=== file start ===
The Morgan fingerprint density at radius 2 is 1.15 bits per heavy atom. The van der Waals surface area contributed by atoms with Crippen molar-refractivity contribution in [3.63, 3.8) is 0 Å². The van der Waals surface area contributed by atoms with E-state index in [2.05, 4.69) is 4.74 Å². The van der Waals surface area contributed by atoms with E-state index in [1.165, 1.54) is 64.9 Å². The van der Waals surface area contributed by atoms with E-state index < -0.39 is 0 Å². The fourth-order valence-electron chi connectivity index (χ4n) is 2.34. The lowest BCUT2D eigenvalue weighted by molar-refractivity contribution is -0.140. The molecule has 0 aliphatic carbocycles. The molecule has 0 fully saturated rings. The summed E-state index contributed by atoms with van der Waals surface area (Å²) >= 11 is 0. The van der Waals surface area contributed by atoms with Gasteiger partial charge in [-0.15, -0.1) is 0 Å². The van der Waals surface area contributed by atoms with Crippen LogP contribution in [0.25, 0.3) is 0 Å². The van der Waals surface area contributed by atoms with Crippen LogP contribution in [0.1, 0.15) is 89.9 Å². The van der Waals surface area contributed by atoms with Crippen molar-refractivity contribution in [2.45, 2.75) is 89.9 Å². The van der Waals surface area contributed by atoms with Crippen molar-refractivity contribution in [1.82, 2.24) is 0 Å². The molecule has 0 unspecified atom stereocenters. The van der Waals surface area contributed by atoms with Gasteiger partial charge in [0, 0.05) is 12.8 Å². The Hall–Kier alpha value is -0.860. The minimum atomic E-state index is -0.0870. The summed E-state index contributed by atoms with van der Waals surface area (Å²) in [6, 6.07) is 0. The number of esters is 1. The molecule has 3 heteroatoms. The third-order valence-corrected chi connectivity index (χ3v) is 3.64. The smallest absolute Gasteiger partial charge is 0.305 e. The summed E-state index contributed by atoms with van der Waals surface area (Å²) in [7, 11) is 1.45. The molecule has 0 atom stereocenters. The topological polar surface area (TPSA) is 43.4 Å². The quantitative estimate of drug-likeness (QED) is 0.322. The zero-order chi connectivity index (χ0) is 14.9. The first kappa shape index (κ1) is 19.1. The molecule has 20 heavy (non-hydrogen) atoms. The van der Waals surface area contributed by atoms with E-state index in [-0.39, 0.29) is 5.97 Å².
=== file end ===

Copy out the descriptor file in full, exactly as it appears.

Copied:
The Morgan fingerprint density at radius 2 is 1.15 bits per heavy atom. The van der Waals surface area contributed by atoms with Crippen molar-refractivity contribution in [3.63, 3.8) is 0 Å². The van der Waals surface area contributed by atoms with E-state index in [2.05, 4.69) is 4.74 Å². The van der Waals surface area contributed by atoms with E-state index in [1.165, 1.54) is 64.9 Å². The van der Waals surface area contributed by atoms with E-state index < -0.39 is 0 Å². The fourth-order valence-electron chi connectivity index (χ4n) is 2.34. The lowest BCUT2D eigenvalue weighted by molar-refractivity contribution is -0.140. The molecule has 0 aliphatic carbocycles. The molecule has 0 fully saturated rings. The summed E-state index contributed by atoms with van der Waals surface area (Å²) >= 11 is 0. The van der Waals surface area contributed by atoms with Gasteiger partial charge in [-0.15, -0.1) is 0 Å². The van der Waals surface area contributed by atoms with Crippen LogP contribution in [0.25, 0.3) is 0 Å². The van der Waals surface area contributed by atoms with Crippen LogP contribution in [0.1, 0.15) is 89.9 Å². The van der Waals surface area contributed by atoms with Crippen molar-refractivity contribution in [2.45, 2.75) is 89.9 Å². The van der Waals surface area contributed by atoms with Crippen molar-refractivity contribution in [1.82, 2.24) is 0 Å². The molecule has 0 unspecified atom stereocenters. The van der Waals surface area contributed by atoms with Gasteiger partial charge in [0, 0.05) is 12.8 Å². The Hall–Kier alpha value is -0.860. The minimum atomic E-state index is -0.0870. The summed E-state index contributed by atoms with van der Waals surface area (Å²) in [6, 6.07) is 0. The number of esters is 1. The molecule has 3 heteroatoms. The third-order valence-corrected chi connectivity index (χ3v) is 3.64. The smallest absolute Gasteiger partial charge is 0.305 e. The summed E-state index contributed by atoms with van der Waals surface area (Å²) in [7, 11) is 1.45. The molecule has 0 atom stereocenters. The topological polar surface area (TPSA) is 43.4 Å². The quantitative estimate of drug-likeness (QED) is 0.322. The zero-order chi connectivity index (χ0) is 14.9. The first kappa shape index (κ1) is 19.1. The molecule has 20 heavy (non-hydrogen) atoms. The van der Waals surface area contributed by atoms with E-state index in [-0.39, 0.29) is 5.97 Å².